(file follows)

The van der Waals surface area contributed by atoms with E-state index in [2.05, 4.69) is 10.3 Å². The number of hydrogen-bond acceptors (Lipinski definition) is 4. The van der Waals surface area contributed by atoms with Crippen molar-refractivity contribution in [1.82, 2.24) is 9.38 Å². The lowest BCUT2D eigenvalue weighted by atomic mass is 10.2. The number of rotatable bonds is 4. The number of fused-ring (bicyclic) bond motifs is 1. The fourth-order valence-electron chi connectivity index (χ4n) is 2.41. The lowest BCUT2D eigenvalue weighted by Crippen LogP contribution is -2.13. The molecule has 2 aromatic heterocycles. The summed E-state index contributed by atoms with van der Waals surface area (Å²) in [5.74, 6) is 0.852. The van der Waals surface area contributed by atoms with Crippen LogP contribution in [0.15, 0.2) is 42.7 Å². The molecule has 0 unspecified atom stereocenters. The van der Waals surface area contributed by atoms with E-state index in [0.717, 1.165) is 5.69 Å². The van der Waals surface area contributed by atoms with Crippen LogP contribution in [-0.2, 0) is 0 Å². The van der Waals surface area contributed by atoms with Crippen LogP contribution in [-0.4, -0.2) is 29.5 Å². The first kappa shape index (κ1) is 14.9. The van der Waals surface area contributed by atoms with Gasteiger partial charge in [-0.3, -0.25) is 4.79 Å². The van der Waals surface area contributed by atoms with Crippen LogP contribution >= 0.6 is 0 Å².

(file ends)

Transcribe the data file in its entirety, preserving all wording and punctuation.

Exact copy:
The van der Waals surface area contributed by atoms with E-state index in [2.05, 4.69) is 10.3 Å². The number of hydrogen-bond acceptors (Lipinski definition) is 4. The van der Waals surface area contributed by atoms with Crippen molar-refractivity contribution in [1.82, 2.24) is 9.38 Å². The lowest BCUT2D eigenvalue weighted by atomic mass is 10.2. The number of rotatable bonds is 4. The number of fused-ring (bicyclic) bond motifs is 1. The fourth-order valence-electron chi connectivity index (χ4n) is 2.41. The lowest BCUT2D eigenvalue weighted by Crippen LogP contribution is -2.13. The molecule has 2 aromatic heterocycles. The summed E-state index contributed by atoms with van der Waals surface area (Å²) in [5.74, 6) is 0.852. The van der Waals surface area contributed by atoms with Crippen LogP contribution in [0.15, 0.2) is 42.7 Å². The molecule has 0 unspecified atom stereocenters. The van der Waals surface area contributed by atoms with E-state index in [0.717, 1.165) is 5.69 Å². The van der Waals surface area contributed by atoms with Crippen LogP contribution in [-0.2, 0) is 0 Å². The van der Waals surface area contributed by atoms with Crippen LogP contribution in [-0.4, -0.2) is 29.5 Å². The first kappa shape index (κ1) is 14.9. The van der Waals surface area contributed by atoms with Gasteiger partial charge in [-0.3, -0.25) is 4.79 Å². The van der Waals surface area contributed by atoms with Crippen LogP contribution >= 0.6 is 0 Å².